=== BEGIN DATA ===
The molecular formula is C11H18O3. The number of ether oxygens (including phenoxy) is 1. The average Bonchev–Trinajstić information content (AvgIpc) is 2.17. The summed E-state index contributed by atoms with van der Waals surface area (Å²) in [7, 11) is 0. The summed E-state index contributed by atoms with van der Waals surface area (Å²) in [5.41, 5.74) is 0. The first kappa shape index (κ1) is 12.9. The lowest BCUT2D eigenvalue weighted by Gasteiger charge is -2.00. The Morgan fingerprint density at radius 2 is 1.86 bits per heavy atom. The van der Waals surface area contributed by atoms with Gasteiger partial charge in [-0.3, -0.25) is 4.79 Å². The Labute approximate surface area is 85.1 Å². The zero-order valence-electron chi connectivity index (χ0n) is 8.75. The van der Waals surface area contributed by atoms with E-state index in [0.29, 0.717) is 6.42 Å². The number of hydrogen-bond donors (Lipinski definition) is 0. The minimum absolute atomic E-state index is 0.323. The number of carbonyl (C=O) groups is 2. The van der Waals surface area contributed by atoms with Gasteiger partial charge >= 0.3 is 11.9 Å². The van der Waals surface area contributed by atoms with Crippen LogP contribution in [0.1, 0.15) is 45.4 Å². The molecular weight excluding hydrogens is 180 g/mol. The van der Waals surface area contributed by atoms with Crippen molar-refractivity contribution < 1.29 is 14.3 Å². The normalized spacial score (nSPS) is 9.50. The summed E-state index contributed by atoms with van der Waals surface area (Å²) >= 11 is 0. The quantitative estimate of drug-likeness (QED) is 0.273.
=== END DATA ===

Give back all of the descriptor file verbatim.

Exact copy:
The molecular formula is C11H18O3. The number of ether oxygens (including phenoxy) is 1. The average Bonchev–Trinajstić information content (AvgIpc) is 2.17. The summed E-state index contributed by atoms with van der Waals surface area (Å²) in [7, 11) is 0. The summed E-state index contributed by atoms with van der Waals surface area (Å²) in [5.41, 5.74) is 0. The first kappa shape index (κ1) is 12.9. The lowest BCUT2D eigenvalue weighted by Gasteiger charge is -2.00. The Morgan fingerprint density at radius 2 is 1.86 bits per heavy atom. The van der Waals surface area contributed by atoms with Gasteiger partial charge in [-0.3, -0.25) is 4.79 Å². The Labute approximate surface area is 85.1 Å². The zero-order valence-electron chi connectivity index (χ0n) is 8.75. The van der Waals surface area contributed by atoms with E-state index in [0.29, 0.717) is 6.42 Å². The number of hydrogen-bond donors (Lipinski definition) is 0. The minimum absolute atomic E-state index is 0.323. The number of carbonyl (C=O) groups is 2. The van der Waals surface area contributed by atoms with Gasteiger partial charge >= 0.3 is 11.9 Å². The van der Waals surface area contributed by atoms with Crippen LogP contribution in [0.1, 0.15) is 45.4 Å². The molecular weight excluding hydrogens is 180 g/mol. The van der Waals surface area contributed by atoms with Crippen molar-refractivity contribution < 1.29 is 14.3 Å². The normalized spacial score (nSPS) is 9.50. The summed E-state index contributed by atoms with van der Waals surface area (Å²) >= 11 is 0. The quantitative estimate of drug-likeness (QED) is 0.273.